Questions From a New Believer
February 6, 2018 Bible Answers That Make Sense, Blogs by: Tim Jennings, M.D.

A new believer in Christ, who is an online listener, wrote in with a list of important questions about Come and Reason and our beliefs, which I think everyone can benefit from.

Question. You said that trust in God comes from observing nature, from understanding Scripture, and from experience. What do you mean by experience? And how can we incorporate these truths into our lives?

Answer. This is such a great question because many people misunderstand how experience can inform and grow our faith. The experience that results in maturing, healing, and character growth is the intelligent testing of ideas against how reality actually works. This requires that we have some understanding of design law—the protocols upon which God constructed reality to operate—and then choose to take actions that test the truthfulness of that law, experiencing the outcome, and noting the impact in our lives and the lives of others. Experience goes beyond theoretical knowledge to applicable knowledge—to the actual doing in one’s life.

For instance, you can study the mechanics of swimming in a classroom, perhaps even write books on the best techniques, but until you get in the water, you still don’t know how to swim; you have no actual experience with swimming. 

Real experience is putting into practice the truths that one understands, then examining the results and adjusting one’s beliefs and practices based on the outcomes. This includes when we put our trust in God, examine our experience with Him, and reassess based on evidence. For example, when someone does us an objective wrong, we are often tempted by an angry desire for retaliation, but design law realizes that harboring anger and seeking to harm another person is out of harmony with health and life. Thus, we choose to forgive—which doesn’t mean what happened was okay, and it often doesn’t change the one who did wrong. Forgiving someone will relieve the offended from the anger, bitterness, and resentment and allow them to heal and experience peace.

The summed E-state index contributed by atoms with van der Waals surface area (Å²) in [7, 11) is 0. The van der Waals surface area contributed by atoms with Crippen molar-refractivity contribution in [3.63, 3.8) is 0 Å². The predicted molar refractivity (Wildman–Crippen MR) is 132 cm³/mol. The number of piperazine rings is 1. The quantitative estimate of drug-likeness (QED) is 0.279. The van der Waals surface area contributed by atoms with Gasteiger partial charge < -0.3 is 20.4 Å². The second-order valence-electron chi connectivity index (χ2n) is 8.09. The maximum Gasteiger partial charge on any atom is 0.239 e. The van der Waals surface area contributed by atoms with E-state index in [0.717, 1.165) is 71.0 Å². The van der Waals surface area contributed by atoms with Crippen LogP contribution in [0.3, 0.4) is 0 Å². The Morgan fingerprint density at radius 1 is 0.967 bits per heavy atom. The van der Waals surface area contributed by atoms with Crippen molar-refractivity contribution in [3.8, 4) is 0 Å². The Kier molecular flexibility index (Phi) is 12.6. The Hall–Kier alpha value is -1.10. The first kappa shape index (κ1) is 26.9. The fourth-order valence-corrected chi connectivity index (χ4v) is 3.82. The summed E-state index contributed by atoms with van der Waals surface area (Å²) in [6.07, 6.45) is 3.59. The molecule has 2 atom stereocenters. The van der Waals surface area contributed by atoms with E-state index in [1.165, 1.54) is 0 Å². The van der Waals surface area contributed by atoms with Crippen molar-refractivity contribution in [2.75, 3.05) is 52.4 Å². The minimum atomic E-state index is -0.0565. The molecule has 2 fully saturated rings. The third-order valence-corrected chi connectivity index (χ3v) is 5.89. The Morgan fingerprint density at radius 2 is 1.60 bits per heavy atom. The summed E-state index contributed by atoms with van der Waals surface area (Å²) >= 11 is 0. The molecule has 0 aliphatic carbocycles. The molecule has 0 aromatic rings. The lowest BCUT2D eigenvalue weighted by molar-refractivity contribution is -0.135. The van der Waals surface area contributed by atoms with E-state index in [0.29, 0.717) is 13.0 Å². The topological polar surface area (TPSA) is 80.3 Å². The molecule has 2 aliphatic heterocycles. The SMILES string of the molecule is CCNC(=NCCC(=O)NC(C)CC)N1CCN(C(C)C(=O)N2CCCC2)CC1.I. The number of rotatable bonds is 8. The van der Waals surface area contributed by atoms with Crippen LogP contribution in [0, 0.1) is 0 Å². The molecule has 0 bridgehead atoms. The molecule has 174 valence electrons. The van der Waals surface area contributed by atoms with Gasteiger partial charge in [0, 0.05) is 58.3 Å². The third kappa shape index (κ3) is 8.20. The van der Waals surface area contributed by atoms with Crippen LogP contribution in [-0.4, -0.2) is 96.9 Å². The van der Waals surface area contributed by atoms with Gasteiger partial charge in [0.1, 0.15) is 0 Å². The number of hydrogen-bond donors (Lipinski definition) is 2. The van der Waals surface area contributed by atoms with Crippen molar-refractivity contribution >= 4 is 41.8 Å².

Q. How can I know I’m on the right track and not just satisfying my intellect with these teachings? How can I apply them?

A. I recommend Come and Reason’s Integrative, Evidenced-based approach, which harmonizes Scripture, science, and experience. You can know you are on the right path of implementing truths when all three threads agree. One cannot avoid injury when in violation of God’s design laws for life. Conversely, one cannot avoid improvement when one chooses to live in harmony with God’s design laws for life. 

Q. Since I’ve been studying Christianity with my church, I’ve been wondering if there’s anything else to being a Christian besides going to work, going to church, and being a decent and kind person. 

A. Genuine Christianity is being like Christ in character. Meaning, one has a heart motivated by love and practices the principles of truthfulness, presented in love, and leaving others free. This is a fundamental change in our typical inmost motives, moving away from a fear and self-survival approach to a love and trust approach to life. As such, one develops a mind that seeks to grow in truth, wisdom, and the knowledge of God’s designs with every passing day and live in harmony with God’s designs, because it makes so much sense to do so—no matter where one is in life. Such an approach goes far beyond attending worship services; it is transformational within the person.